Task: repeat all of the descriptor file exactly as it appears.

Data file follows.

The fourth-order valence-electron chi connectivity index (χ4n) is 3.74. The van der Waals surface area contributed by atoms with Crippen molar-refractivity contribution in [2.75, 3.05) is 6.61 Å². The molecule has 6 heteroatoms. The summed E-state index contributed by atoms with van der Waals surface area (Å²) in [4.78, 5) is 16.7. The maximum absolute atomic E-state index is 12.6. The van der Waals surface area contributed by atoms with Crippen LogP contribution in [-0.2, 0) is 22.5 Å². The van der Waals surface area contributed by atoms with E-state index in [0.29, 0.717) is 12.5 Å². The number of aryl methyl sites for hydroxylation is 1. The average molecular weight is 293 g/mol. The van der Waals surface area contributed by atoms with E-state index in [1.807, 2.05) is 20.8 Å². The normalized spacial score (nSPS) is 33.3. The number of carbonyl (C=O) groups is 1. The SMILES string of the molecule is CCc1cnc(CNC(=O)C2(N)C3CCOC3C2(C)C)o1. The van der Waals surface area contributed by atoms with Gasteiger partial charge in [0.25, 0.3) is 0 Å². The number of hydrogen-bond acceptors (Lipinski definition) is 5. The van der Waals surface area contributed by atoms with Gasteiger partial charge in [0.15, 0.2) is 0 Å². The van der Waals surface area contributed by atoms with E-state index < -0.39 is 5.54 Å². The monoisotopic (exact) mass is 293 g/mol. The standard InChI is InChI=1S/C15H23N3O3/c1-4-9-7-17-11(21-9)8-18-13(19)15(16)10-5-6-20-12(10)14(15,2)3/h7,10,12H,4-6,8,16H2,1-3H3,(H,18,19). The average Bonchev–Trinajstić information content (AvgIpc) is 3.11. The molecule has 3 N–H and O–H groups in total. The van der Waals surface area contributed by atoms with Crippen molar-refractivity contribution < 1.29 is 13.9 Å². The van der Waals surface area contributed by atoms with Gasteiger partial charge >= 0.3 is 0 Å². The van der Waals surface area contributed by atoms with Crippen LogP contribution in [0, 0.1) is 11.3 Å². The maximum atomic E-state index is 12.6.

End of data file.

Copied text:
The fourth-order valence-electron chi connectivity index (χ4n) is 3.74. The van der Waals surface area contributed by atoms with Crippen molar-refractivity contribution in [2.75, 3.05) is 6.61 Å². The molecule has 6 heteroatoms. The summed E-state index contributed by atoms with van der Waals surface area (Å²) in [4.78, 5) is 16.7. The maximum absolute atomic E-state index is 12.6. The van der Waals surface area contributed by atoms with Crippen LogP contribution in [-0.2, 0) is 22.5 Å². The van der Waals surface area contributed by atoms with E-state index in [0.29, 0.717) is 12.5 Å². The number of aryl methyl sites for hydroxylation is 1. The average molecular weight is 293 g/mol. The van der Waals surface area contributed by atoms with E-state index in [1.807, 2.05) is 20.8 Å². The normalized spacial score (nSPS) is 33.3. The number of carbonyl (C=O) groups is 1. The SMILES string of the molecule is CCc1cnc(CNC(=O)C2(N)C3CCOC3C2(C)C)o1. The van der Waals surface area contributed by atoms with Gasteiger partial charge in [0.25, 0.3) is 0 Å². The number of hydrogen-bond acceptors (Lipinski definition) is 5. The van der Waals surface area contributed by atoms with Gasteiger partial charge in [0.15, 0.2) is 0 Å². The van der Waals surface area contributed by atoms with E-state index < -0.39 is 5.54 Å². The monoisotopic (exact) mass is 293 g/mol. The standard InChI is InChI=1S/C15H23N3O3/c1-4-9-7-17-11(21-9)8-18-13(19)15(16)10-5-6-20-12(10)14(15,2)3/h7,10,12H,4-6,8,16H2,1-3H3,(H,18,19). The average Bonchev–Trinajstić information content (AvgIpc) is 3.11. The molecule has 3 N–H and O–H groups in total. The van der Waals surface area contributed by atoms with Crippen molar-refractivity contribution < 1.29 is 13.9 Å². The van der Waals surface area contributed by atoms with Gasteiger partial charge >= 0.3 is 0 Å². The van der Waals surface area contributed by atoms with Crippen LogP contribution in [0, 0.1) is 11.3 Å². The maximum atomic E-state index is 12.6.